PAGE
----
During the presidency of Barack Obama, six powerful countries – China, France, Germany, Russia, the UK and the USA – had entered into a nuclear agreement with Iran, namely the Joint Comprehensive Plan of Action (JCPoA), also widely known as the Iran Deal or Iran Nuclear Deal.
Under the deal, Iran was supposed to allow the International Atomic Energy Agency (IAEA) to inspect its nuclear facilities. In reciprocity, the international community would withdraw the sanctions imposed on Iran.
However, the USA has, under Trump administration, recently withdrawn itself from the Iran deal. President Donald Trump has also promised to impose new nuclear and economic sanctions on Iran.
Controversial provisions of Iran deal
The major purposes of the deal were to keep Iran away from (i) nuclear activities of military nature, (ii) sponsoring terrorist groups and (iii) destabilizing the Middle East.
Under the deal, Iran was, as mentioned earlier, supposed to give the IAEA inspectors the access to its nuclear facilities for inspection purposes. However, there were some provision in the deal that blurs the idea of inspecting any facilities at anytime.
These were the provisions that many analysts were critical about. For example, an excerpt from Asia Times article reads:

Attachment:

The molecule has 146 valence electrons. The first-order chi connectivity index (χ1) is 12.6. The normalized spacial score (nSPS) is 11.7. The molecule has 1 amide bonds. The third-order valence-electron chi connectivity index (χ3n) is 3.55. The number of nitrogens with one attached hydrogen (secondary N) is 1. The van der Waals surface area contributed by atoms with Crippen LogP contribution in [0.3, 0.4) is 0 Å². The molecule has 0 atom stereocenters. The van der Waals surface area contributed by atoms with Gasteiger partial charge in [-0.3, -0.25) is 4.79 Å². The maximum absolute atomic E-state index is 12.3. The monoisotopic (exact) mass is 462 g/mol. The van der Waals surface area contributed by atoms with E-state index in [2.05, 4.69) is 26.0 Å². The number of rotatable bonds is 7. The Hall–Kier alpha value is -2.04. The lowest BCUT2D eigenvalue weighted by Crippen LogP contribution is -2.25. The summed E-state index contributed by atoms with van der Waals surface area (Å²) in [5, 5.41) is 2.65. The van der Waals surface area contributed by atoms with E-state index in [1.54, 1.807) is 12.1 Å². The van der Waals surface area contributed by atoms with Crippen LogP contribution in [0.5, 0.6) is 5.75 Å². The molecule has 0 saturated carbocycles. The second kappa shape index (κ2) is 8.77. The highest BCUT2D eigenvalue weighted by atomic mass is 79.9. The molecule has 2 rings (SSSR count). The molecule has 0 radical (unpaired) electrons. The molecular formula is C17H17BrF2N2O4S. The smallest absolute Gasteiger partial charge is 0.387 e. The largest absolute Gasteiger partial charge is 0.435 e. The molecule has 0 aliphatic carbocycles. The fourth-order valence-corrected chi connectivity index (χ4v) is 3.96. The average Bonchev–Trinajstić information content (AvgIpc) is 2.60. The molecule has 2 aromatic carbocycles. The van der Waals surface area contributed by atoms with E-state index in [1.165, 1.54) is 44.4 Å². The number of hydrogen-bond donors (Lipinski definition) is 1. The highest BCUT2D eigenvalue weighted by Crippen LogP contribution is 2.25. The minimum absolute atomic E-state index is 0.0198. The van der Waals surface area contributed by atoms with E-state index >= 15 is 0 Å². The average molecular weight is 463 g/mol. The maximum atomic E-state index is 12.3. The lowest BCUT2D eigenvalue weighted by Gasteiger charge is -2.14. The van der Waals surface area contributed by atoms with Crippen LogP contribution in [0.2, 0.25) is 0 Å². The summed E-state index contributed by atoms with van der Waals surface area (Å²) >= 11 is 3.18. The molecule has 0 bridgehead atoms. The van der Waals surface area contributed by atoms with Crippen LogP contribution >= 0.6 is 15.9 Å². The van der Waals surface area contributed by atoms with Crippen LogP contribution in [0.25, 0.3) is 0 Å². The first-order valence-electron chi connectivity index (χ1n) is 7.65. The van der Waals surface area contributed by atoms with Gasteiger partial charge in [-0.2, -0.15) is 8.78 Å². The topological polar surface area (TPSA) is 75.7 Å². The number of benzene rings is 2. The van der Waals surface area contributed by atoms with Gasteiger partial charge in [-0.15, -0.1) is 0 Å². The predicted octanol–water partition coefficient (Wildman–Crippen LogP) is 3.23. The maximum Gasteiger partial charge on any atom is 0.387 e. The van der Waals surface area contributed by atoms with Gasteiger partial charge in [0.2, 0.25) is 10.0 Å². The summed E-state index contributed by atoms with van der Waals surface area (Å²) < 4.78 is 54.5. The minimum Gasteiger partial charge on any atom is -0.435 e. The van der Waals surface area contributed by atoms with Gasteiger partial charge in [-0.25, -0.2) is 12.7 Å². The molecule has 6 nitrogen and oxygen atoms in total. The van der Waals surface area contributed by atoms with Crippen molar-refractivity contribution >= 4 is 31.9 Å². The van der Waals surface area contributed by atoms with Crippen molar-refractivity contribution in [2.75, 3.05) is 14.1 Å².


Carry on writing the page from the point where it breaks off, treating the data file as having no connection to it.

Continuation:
“Under the deal’s terms, in response to the demand of the International Atomic Energy Agency (IAEA) to access a suspected Iranian site, Iran will be able to delay the inspection by 14 to 24 days – which certainly would give it ample time to hide or destroy evidence of any nuclear weapon program that it might have been pursuing secretly.”
Another excerpt from the same article reads:
“What’s more, the JCPOA does not clarify whether the IAEA inspectors have access to Iranian military sites, and the Iranian defense minister and foreign minister clearly proclaimed that military sites were off limits.”
This might have allowed Iran to carryout activities related to a nuclear-weapons program inside those military sites.
Perhaps, these are the reasons why many analyst are worried that if the deal continues, Iran will soon achieve nuclear-weapon capability. They believe the deal shouldn’t have been made at the first place.
This Views on News is published in collaboration with Report Syndication.